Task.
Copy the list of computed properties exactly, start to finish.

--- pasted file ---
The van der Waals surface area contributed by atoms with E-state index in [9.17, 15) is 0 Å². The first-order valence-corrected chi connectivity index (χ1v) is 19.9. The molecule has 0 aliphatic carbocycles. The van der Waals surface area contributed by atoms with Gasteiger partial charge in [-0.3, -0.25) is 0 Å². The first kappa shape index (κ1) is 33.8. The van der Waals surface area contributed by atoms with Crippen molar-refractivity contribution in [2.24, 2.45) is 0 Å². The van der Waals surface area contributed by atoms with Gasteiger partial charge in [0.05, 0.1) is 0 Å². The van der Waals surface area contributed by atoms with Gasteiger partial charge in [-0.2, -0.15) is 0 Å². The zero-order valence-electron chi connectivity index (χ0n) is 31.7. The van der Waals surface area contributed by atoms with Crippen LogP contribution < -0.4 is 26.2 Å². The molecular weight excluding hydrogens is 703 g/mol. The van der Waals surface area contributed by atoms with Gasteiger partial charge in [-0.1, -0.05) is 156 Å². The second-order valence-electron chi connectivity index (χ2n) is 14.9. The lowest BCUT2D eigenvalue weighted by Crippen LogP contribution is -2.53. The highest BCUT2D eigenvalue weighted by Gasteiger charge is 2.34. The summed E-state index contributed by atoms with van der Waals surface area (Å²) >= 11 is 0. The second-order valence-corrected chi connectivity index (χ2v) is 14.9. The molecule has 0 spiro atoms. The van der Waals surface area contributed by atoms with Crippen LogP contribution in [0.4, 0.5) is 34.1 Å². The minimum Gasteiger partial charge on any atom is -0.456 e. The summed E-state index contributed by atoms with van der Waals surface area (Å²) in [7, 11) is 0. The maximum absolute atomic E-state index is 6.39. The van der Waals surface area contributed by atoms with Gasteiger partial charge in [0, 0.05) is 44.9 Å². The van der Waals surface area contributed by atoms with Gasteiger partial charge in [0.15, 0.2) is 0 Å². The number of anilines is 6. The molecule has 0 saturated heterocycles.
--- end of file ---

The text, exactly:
The van der Waals surface area contributed by atoms with E-state index in [9.17, 15) is 0 Å². The first-order valence-corrected chi connectivity index (χ1v) is 19.9. The molecule has 0 aliphatic carbocycles. The van der Waals surface area contributed by atoms with Gasteiger partial charge in [-0.3, -0.25) is 0 Å². The first kappa shape index (κ1) is 33.8. The van der Waals surface area contributed by atoms with Crippen molar-refractivity contribution in [2.24, 2.45) is 0 Å². The van der Waals surface area contributed by atoms with Gasteiger partial charge in [0.05, 0.1) is 0 Å². The van der Waals surface area contributed by atoms with Gasteiger partial charge in [-0.2, -0.15) is 0 Å². The zero-order valence-electron chi connectivity index (χ0n) is 31.7. The van der Waals surface area contributed by atoms with Crippen LogP contribution < -0.4 is 26.2 Å². The molecular weight excluding hydrogens is 703 g/mol. The van der Waals surface area contributed by atoms with Gasteiger partial charge in [-0.1, -0.05) is 156 Å². The second-order valence-electron chi connectivity index (χ2n) is 14.9. The lowest BCUT2D eigenvalue weighted by Crippen LogP contribution is -2.53. The highest BCUT2D eigenvalue weighted by Gasteiger charge is 2.34. The summed E-state index contributed by atoms with van der Waals surface area (Å²) >= 11 is 0. The second-order valence-corrected chi connectivity index (χ2v) is 14.9. The molecule has 0 spiro atoms. The van der Waals surface area contributed by atoms with Crippen LogP contribution in [0.4, 0.5) is 34.1 Å². The minimum Gasteiger partial charge on any atom is -0.456 e. The summed E-state index contributed by atoms with van der Waals surface area (Å²) in [7, 11) is 0. The maximum absolute atomic E-state index is 6.39. The van der Waals surface area contributed by atoms with Gasteiger partial charge in [0, 0.05) is 44.9 Å². The van der Waals surface area contributed by atoms with Gasteiger partial charge in [0.15, 0.2) is 0 Å². The number of anilines is 6. The molecule has 0 saturated heterocycles.